The mass killing of people that occurred in Matabeleland and parts of Midlands in the 1980s in Zimbabwe was a genocide, an international crime, an international law expert has said.
From 1982 to 1987, an estimated 20 000 people, mostly Ndebele, were beaten, tortured, burnt, hacked to death or shot dead while others were forcibly disappeared.
The government has not classified these atrocities a genocide, as authorities prefer to use a watered-down phrase – “historical disturbances” but human rights experts have unreservedly pointed out Gukurahundi was a genocide.
Human rights advocate and legal expert, Siphosami Malunga, said calling out atrocities for what they are is a step forward.
“You don’t need every Shona to kill Ndebele for it to be genocide. Five people can commit a genocide and five of them can be Ndebele and can commit a genocide against Ndebeles. You hear them say, ‘no, how was it genocide when (one of the founding fathers of Zanu, who was classified a Ndebele – Enos,) Nkala was there.’ Do you even understand what genocide is before you even start telling me Nkala was part of it? You can kill your own people, it’s possible.”
Malunga, executive director at Open Society Initiative for Southern Africa (OSISA), explained that Gukurahundi was an international crime against humanity.
“There’s no question about it. There were crimes against humanity, whose definition is a widespread systematic attack against a civilian population. Was Gukurahundi widespread, was it systematic, was it an attack on civilians? That’s it,” he said, noting courts had a standard definition of such crimes.
“Go the International Criminal Court, that’s how they define crimes against humanity. That’s how the International Criminal Tribunal for (the former) Yugoslavia defines it, same with the Criminal Court in Rwanda and the Special Court in Sierra Leone.”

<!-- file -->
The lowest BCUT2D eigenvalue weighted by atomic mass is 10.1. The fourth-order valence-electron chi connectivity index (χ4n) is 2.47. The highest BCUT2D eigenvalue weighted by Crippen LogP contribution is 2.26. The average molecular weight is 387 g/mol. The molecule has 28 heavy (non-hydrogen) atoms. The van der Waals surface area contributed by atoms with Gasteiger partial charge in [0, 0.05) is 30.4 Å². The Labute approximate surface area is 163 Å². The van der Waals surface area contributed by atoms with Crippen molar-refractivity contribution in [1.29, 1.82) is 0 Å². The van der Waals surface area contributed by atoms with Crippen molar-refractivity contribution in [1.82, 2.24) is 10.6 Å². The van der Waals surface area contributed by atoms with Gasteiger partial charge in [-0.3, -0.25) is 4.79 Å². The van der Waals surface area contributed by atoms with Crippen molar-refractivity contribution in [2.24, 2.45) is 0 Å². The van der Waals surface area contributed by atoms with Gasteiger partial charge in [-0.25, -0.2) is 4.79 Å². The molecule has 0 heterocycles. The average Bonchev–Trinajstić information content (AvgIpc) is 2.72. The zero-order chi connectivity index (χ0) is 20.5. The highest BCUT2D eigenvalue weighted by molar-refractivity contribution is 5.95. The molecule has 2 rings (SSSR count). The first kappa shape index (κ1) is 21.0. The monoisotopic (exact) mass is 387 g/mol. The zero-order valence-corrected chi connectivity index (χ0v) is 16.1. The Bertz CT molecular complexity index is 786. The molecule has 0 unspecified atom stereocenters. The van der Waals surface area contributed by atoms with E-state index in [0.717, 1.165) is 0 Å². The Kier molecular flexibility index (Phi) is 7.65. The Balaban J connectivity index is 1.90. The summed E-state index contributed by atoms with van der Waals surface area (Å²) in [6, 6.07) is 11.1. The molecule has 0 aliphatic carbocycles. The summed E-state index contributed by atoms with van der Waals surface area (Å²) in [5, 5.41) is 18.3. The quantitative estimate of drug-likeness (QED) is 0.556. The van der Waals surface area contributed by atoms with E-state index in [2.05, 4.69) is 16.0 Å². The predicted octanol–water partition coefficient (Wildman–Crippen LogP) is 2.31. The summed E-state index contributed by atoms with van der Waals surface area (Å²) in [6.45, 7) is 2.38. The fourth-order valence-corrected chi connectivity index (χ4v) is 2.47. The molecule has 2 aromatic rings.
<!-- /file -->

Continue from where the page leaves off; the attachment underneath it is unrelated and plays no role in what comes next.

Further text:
Malunga underscored Gukurahundi was genocide and defined it as “the total or partial destruction of a group of people by virtue of their identity.”
“You say it was a genocide, you hear, ‘no, no. There was no attempt to kill Ndebeles.’ Come on who are you fooling, even (the late former president Robert) Mugabe himself admitted it was a genocide.”
Malunga recalled that when Mugabe was asked for his thoughts on Gukurahundi some years back at the State House, he said, “‘…you know the Ndebele party…’”
But Malunga questioned, “when ZAPU was ever a Ndebele party?”
“ZAPU had Nziramasanga, Nyandoro, Musikavanhu. ZAPU was the most un-Ndebele party you can ever see and that was the problem many people were having with Nkomo. But it was convenient for Mugabe to say it was a Ndebele party. That then tells you what Mugabe’s thinking and the intention was, which was to go and kill these Ndebeles because in his mind these Ndebeles support ZAPU so you cut off the ZAPU support system but you are really targeting Ndebeles.”
“Mugabe didn’t even hide it. Of course, we all know that in our villages when they (Fifth Brigade army) came, they made us sing songs in Shona. We know that if you screamed ‘maiwe’ you were spared. We know that they would separate people in buses after looking at their Identity Cards. If you were not Ndebele, you would be spared,” Malunga said.
“Don’t tell us it was not a genocide, we know it was a genocide.”